Chappers Thoughts: The Second Strangest Good Friday On Record

Read the thoughts of Club Chaplain, Paul Johnson on the 'second strangest Good Friday on record'....

How are we all doing? It surely can’t only be me that’s finding these days very strange! When I wrote my last article, around three weeks ago, I don’t think that any of us fully understood what it was going to feel like to be living in a lockdown situation. My wife and I lead the young adults’ group in our church, and we were saying to them last week that this experience is something that they will tell their grandchildren about. It is a shared memory that is akin to those of the war. My mother in law said something which really stood out to me. She said, “We know that the war was bad and that we don’t live in fear that a bomb will fall out of the sky when you go to the supermarket, but during the war people were able to come together and spend time together to support one another – this is different.”

When I spoke to you previously, I talked about the community work, which was already going on. I have been blown away by the way that people have played their part in supporting family, friends and neighbours and I hope that, when all of this is over, something of that community spirit will continue to thrive. What I am feeling is that it’s the little things, which we all took for granted so much, which are the things I miss the most. My mother in law’s comment is a powerful one – the thing that most people are craving is the simple person to person contact, which many of us would usually experience on a daily basis. I am grateful for the technology which has proved to be so very useful in these days. I am finding myself in Zoom calls most days and, in many ways (although virtually), I’m spending more time with some people that I usually would.

I have no doubt that many of us will find it most bizarre to have a Good Friday without Saints playing against Wigan. It is such a staple of every season that, like many things, we just take it for granted that it will take place. I have no doubt that our Media Manager, Jamie, will arrange for some classic games to be on Saints TV and I, for one, will be watching some of those, but it’s just not the same is it?! Good Friday and the whole Easter weekend will feel very strange this year. Many of my friends noticed that we didn’t have a match on Easter Monday and were wondering what they would do without that fixture – well, we didn’t see this coming did we?!

The thing is, as strange as this Good Friday will feel, it won’t be as strange as that first one that took place just under two thousand years ago! The Passover Festival was taking place and Jerusalem was absolutely packed out. It was common practice for the Romans to release a prisoner from the death penalty. Just a week earlier, Jerusalem had another crowd cheering – this time they were welcoming Jesus into the city as he rode in on a donkey. Palm leaves were being waved and the sense of celebration was tangible. This was the same vibe as a homecoming, when a team brings the trophy back into town. Jesus was the hero and he was being greeted. Fast forward a week and this time the crowd are asked a different question. Pilate asks, “Who do you want me to release; Jesus or Barabbas?” Both men had been sentenced to death. Jesus’ charge was blasphemy. Barabbas was a murderer. A simple choice, you would think. The crowd shout to free Barabbas. He is released and Jesus goes on to be crucified. What was that all about? Why did that decision get made and what happened as a result?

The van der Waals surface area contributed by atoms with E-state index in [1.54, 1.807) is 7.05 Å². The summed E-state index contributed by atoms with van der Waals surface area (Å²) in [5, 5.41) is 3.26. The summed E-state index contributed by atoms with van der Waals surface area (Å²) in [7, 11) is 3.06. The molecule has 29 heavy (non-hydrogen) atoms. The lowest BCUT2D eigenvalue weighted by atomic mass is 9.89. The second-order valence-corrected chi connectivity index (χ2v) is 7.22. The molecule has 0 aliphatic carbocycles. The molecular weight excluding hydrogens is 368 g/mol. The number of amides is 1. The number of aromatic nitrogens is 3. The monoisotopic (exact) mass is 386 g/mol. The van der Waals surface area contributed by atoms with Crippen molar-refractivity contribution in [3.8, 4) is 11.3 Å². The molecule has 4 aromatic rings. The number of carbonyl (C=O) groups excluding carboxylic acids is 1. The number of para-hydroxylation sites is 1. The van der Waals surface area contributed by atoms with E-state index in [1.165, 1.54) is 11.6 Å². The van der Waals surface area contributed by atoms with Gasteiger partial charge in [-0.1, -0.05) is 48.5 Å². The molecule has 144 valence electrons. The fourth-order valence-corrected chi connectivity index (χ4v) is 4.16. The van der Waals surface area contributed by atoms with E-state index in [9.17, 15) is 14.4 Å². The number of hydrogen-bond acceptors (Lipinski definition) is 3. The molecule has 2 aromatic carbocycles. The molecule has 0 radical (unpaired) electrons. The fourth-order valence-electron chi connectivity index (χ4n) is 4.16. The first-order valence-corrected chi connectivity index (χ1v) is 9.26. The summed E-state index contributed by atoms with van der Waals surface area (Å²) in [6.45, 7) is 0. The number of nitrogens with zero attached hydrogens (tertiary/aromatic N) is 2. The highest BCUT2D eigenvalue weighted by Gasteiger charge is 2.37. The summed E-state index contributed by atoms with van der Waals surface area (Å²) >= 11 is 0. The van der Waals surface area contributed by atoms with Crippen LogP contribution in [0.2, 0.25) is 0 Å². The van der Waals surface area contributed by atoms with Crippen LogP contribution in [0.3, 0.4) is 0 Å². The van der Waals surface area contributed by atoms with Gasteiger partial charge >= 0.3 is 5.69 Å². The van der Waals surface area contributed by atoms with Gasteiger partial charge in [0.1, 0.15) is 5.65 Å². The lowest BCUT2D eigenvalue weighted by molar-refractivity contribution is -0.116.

The story tells me about the incredible power of peer pressure and crowd mentality. Religious hatred had been whipped up and the crowd went along with it. No doubt, there would be some in that crowd who didn’t agree with the decision, but their voices were not heard. It reminds me of the danger that exists today, for negativity to become a powerful weapon that can cause great harm. However, I’m sure that many of us have heard it said, especially in school assemblies around this time of year that Jesus died for us. Have you ever thought that Barabbas was the first person who could literally say that? As he stood and watched the events of the day playing out, he could literally say that Jesus was dying in his place. It is the ultimate scene of self-denial and sacrifice. Christians believe that the story of the Cross is not a story of failure, but rather is a story of incredible victory. They believe that, when coupled with the Easter Sunday story of Jesus’ resurrection, it is a tale of every last enemy – even death itself being defeated. It is an invitation to see the value that God puts on your life – enough value to actually die for you, but then to rise again to show that nothing can cut you off from being loved, not even death.

As we continue to travel together, through this journey of Covid-19 and being locked down, however long this may run for, I encourage each of us to truly value those whom we love. I encourage each of us to make time to maintain good contact and to do our part in putting others first, to serve our family, friends and neighbours in whichever ways we safely can. Let’s take every opportunity to show our gratitude to our NHS and all Key-Workers who are serving us so very well. In the middle of it all, remember that you are loved and your life has incredible value and that the first, most bizarre of all Good Fridays, shows that.

These days will pass. Normality (and Rugby league) will return. Let’s not forget the lessons that we are learning as we go through this very strange adventure together.

Happy Easter. Chappers.

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